Starbucks Exposure Shows Fast Food’s Vulnerability to Covid-19
Friday’s announcement that a barista in a Seattle Starbucks was diagnosed with Covid-19 made real what fast-food chains have been preparing for since the coronavirus arrived in the U.S. two months ago.
Starbucks Corp., like other national chains such as McDonald’s Corp., met regularly with employees to explain risks and detail how to minimize them. And like other food-serving companies, its workers started sanitizing like crazy in anticipation that a highly communicable illness that’s killed 14 Americans -- 13 of them in the greater Seattle area -- could be stopped.
They learned just how difficult that is. And as human suffering spreads, economic toll will follow.
While Americans are taking precautions, such as staying home with the sniffles, replacing on-site meetings with conference calls and pushing open doors with their shoulders rather than their hands, fast-food places join businesses such as cruise lines, airlines and car-rental companies in seeing their operations threatened by the virus’s rapid proliferation. For the dining industry, it’s particularly complicated. Employees can’t work from home, money is exchanged and meals are handled.
A drop in sales may be inevitable, according to a recent survey by restaurant-industry researcher Technomic. Though the coronavirus hasn’t been a concern in the U.S. long enough to be reflected in sales figures, about one-third of Americans say it’ll make them stick closer to home, staying away from restaurants and ordering take-out less often, the report said.
“Consumers could potentially cocoon themselves in their homes and look for eating solutions that will not expose them to unnecessary social interactions,” the Technomic report said.
Restaurants are bracing for the worst. Sam Stanovich said business hasn’t fallen at his 14 Firehouse Subs franchises in the Chicago area, but he anticipates offices closing, curtailing corporate catering. Judy Nichols, who owns three Papa John’s pizza restaurants in southeastern Texas, said she’s thinking about reducing staff from the usual 10 on a Friday night to two because she was wants to minimize person-to-person contact. If it helps arrest the spread of coronavirus, Nichols said, she’s willing to hurt her own business.
McDonald’s, the world’s biggest restaurant company, has set up a new email address with “real-time response” for questions regarding coronavirus, Chief Executive Officer Chris Kempczinski said in an internal memo viewed by Bloomberg News.
Restaurants, like many public places, provide opportunities for the virus to spread, said David Michaels, a professor of environmental and occupational health at George Washington University and a former Obama administration official.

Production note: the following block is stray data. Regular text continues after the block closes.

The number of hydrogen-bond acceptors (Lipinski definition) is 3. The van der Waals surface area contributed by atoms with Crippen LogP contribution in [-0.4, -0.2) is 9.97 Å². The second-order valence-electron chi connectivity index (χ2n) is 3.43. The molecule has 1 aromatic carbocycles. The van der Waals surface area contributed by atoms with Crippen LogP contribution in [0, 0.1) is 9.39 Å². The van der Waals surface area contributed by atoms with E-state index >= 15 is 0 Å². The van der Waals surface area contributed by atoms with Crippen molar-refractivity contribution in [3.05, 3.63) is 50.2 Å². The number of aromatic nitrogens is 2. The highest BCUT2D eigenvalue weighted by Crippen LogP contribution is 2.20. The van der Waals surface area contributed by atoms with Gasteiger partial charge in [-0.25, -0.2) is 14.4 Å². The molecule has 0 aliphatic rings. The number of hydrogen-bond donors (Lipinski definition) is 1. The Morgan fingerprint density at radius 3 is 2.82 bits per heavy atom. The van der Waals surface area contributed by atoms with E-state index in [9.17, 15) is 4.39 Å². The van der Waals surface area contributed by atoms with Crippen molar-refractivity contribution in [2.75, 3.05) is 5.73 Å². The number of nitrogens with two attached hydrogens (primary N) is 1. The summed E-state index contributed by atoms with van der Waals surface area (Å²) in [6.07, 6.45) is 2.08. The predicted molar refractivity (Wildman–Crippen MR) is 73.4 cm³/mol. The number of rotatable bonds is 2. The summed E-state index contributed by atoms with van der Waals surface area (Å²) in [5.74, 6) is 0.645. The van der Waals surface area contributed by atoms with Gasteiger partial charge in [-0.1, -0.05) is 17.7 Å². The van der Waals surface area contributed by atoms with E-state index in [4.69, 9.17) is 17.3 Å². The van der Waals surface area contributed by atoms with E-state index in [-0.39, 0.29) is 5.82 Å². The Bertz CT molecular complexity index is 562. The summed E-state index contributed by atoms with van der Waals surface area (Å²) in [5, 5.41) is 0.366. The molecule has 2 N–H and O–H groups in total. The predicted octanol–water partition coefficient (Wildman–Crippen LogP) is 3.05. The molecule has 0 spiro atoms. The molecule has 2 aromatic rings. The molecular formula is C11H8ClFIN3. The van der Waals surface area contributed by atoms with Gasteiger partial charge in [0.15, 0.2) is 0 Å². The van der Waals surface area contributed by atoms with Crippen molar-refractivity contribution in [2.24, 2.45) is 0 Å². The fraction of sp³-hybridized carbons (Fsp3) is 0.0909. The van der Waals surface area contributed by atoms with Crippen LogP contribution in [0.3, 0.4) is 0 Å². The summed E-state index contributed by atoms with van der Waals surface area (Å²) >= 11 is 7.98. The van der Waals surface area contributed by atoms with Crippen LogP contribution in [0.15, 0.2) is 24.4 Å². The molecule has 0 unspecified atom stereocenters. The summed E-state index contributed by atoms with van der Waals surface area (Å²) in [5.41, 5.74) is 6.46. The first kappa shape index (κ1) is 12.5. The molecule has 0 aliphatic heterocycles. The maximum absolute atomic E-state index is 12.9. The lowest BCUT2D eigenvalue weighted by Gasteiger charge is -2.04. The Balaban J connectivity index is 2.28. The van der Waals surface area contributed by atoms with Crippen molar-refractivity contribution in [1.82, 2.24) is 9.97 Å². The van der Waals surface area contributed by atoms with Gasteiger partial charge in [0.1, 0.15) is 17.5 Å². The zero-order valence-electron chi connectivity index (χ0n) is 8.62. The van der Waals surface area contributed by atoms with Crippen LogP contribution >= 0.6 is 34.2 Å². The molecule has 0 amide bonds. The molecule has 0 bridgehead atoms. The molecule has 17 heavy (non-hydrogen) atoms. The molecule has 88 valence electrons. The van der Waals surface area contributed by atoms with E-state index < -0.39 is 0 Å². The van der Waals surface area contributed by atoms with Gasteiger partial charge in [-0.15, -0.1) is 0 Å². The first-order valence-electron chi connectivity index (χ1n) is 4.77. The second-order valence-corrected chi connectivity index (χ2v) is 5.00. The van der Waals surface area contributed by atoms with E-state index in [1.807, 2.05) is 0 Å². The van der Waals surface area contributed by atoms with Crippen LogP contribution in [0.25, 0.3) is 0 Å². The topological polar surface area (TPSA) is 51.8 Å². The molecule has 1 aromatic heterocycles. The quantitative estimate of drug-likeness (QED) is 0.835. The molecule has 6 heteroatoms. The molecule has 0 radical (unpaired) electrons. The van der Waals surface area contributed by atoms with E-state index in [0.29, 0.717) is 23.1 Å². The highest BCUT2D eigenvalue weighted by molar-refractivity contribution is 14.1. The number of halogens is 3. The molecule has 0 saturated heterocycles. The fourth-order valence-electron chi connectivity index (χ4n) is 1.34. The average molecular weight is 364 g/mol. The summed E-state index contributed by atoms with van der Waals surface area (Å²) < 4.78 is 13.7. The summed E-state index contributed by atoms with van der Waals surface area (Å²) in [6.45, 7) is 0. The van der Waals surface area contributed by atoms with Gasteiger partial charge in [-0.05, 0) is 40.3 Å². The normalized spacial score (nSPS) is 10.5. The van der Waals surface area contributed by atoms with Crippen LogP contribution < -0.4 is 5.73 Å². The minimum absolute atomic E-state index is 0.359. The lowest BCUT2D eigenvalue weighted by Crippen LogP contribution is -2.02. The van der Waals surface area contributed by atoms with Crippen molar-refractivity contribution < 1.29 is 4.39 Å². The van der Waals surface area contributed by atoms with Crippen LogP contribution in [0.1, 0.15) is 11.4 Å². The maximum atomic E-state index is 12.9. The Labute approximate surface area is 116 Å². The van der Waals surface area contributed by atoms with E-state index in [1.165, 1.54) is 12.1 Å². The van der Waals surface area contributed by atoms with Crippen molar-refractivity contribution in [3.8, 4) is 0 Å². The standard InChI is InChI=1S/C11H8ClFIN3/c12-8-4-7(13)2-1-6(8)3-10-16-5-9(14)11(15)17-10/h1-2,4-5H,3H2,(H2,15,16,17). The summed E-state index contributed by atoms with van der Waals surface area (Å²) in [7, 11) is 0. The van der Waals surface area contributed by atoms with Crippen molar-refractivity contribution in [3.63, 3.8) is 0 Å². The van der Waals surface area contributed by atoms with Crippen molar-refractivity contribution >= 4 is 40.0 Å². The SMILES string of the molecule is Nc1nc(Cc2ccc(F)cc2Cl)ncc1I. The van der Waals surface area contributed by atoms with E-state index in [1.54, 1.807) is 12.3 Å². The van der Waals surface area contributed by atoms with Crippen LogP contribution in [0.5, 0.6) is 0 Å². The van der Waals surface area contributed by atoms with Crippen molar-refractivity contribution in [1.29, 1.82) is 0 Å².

While it’s not thought to be the primary method of transmission, a person who touches a contaminated object -- a table, silverware, credit cards -- and then touches their mouth, nose or possibly eyes, may come down with the illness, Michaels said.
“People have to be encouraged if they have symptoms to stay home,” he said.
That’s more difficult if the workers lack paid sick leave, according to Bill Marler, an attorney at Seattle-based Marler Clark LLP who specializes in food safety.
“There are a lot of things that the food-service industry has not done a very good job at combating,” Marler said, including “the problem of not having sick-leave policy for employees.”
Starbucks said it learned from its experience in Asia, where the coronavirus outbreak originated, and it instructed baristas at its 14,000 U.S. locations to wipe down busy store areas every eight minutes.
The infected employee, whose name wasn’t released, was self-isolating at home and “feeling well,” Rossann Williams, the company’s head of U.S. retail, said in a statement posted on the Starbucks website. The store, at First and University in downtown Seattle, was closed and workers gave it a deep cleaning, she said. Authorities encouraged Starbucks to reopen the outlet, according to the statement.
Other fast-food places have been trying to keep the virus away. Workers at a Dunkin’ outlet in Chicago put a hand sanitizer near the cash register for customers to use and switched to disposable paper towels instead of the usual blue rags to clean dirty tables. Employees at Nichols’s Papa John’s franchise in Nederland, Texas, quit shaking hands. Instead, Nichols said they do what they call the “coronavirus fist-bump.” And at Noodles & Co. in the Chicago Loop, manager Joe Argos said he replaced all the metal flatware with plastic.
“It’s not just to protect our guests, but to protect our team members,” he said.
Argos said he couldn’t recall anything this extreme in his more than decade-long tenure at the chain.
“It’s a little scary,” he said.